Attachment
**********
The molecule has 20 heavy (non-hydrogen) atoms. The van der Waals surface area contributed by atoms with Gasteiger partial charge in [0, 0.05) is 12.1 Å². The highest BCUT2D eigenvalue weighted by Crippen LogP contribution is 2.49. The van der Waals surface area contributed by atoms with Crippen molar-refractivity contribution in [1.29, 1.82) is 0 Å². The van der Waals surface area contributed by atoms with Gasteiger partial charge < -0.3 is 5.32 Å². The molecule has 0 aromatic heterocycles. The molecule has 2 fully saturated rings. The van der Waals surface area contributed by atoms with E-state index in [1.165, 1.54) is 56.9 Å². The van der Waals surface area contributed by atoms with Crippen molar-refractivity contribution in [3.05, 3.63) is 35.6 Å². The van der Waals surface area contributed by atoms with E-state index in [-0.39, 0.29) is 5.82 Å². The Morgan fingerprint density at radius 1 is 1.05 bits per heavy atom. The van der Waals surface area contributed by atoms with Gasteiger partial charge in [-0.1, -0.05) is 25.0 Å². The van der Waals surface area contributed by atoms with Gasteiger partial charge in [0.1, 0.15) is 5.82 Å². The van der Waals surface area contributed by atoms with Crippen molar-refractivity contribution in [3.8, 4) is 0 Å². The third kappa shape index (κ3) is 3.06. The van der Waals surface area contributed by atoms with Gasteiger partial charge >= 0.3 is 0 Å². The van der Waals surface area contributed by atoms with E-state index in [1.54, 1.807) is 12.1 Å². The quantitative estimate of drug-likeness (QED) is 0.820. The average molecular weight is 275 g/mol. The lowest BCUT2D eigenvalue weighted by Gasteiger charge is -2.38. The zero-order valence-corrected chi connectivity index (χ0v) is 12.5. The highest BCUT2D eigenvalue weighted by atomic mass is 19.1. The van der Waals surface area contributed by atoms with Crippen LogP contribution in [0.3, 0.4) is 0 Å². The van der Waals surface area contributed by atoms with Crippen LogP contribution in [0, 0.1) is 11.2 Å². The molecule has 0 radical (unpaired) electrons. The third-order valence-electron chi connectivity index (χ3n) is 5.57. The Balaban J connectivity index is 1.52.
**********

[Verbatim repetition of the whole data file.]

The molecule has 20 heavy (non-hydrogen) atoms. The van der Waals surface area contributed by atoms with Gasteiger partial charge in [0, 0.05) is 12.1 Å². The highest BCUT2D eigenvalue weighted by Crippen LogP contribution is 2.49. The van der Waals surface area contributed by atoms with Crippen molar-refractivity contribution in [1.29, 1.82) is 0 Å². The van der Waals surface area contributed by atoms with Gasteiger partial charge < -0.3 is 5.32 Å². The molecule has 0 aromatic heterocycles. The molecule has 2 fully saturated rings. The van der Waals surface area contributed by atoms with E-state index in [1.165, 1.54) is 56.9 Å². The van der Waals surface area contributed by atoms with Crippen molar-refractivity contribution in [3.05, 3.63) is 35.6 Å². The van der Waals surface area contributed by atoms with E-state index in [-0.39, 0.29) is 5.82 Å². The Morgan fingerprint density at radius 1 is 1.05 bits per heavy atom. The van der Waals surface area contributed by atoms with Gasteiger partial charge in [-0.1, -0.05) is 25.0 Å². The van der Waals surface area contributed by atoms with Gasteiger partial charge in [0.1, 0.15) is 5.82 Å². The van der Waals surface area contributed by atoms with Crippen molar-refractivity contribution in [3.8, 4) is 0 Å². The third kappa shape index (κ3) is 3.06. The van der Waals surface area contributed by atoms with Gasteiger partial charge >= 0.3 is 0 Å². The van der Waals surface area contributed by atoms with E-state index in [1.54, 1.807) is 12.1 Å². The quantitative estimate of drug-likeness (QED) is 0.820. The average molecular weight is 275 g/mol. The lowest BCUT2D eigenvalue weighted by Gasteiger charge is -2.38. The zero-order valence-corrected chi connectivity index (χ0v) is 12.5. The highest BCUT2D eigenvalue weighted by atomic mass is 19.1. The van der Waals surface area contributed by atoms with Crippen LogP contribution in [0.3, 0.4) is 0 Å². The van der Waals surface area contributed by atoms with Crippen LogP contribution in [0, 0.1) is 11.2 Å². The molecule has 0 radical (unpaired) electrons. The third-order valence-electron chi connectivity index (χ3n) is 5.57. The Balaban J connectivity index is 1.52.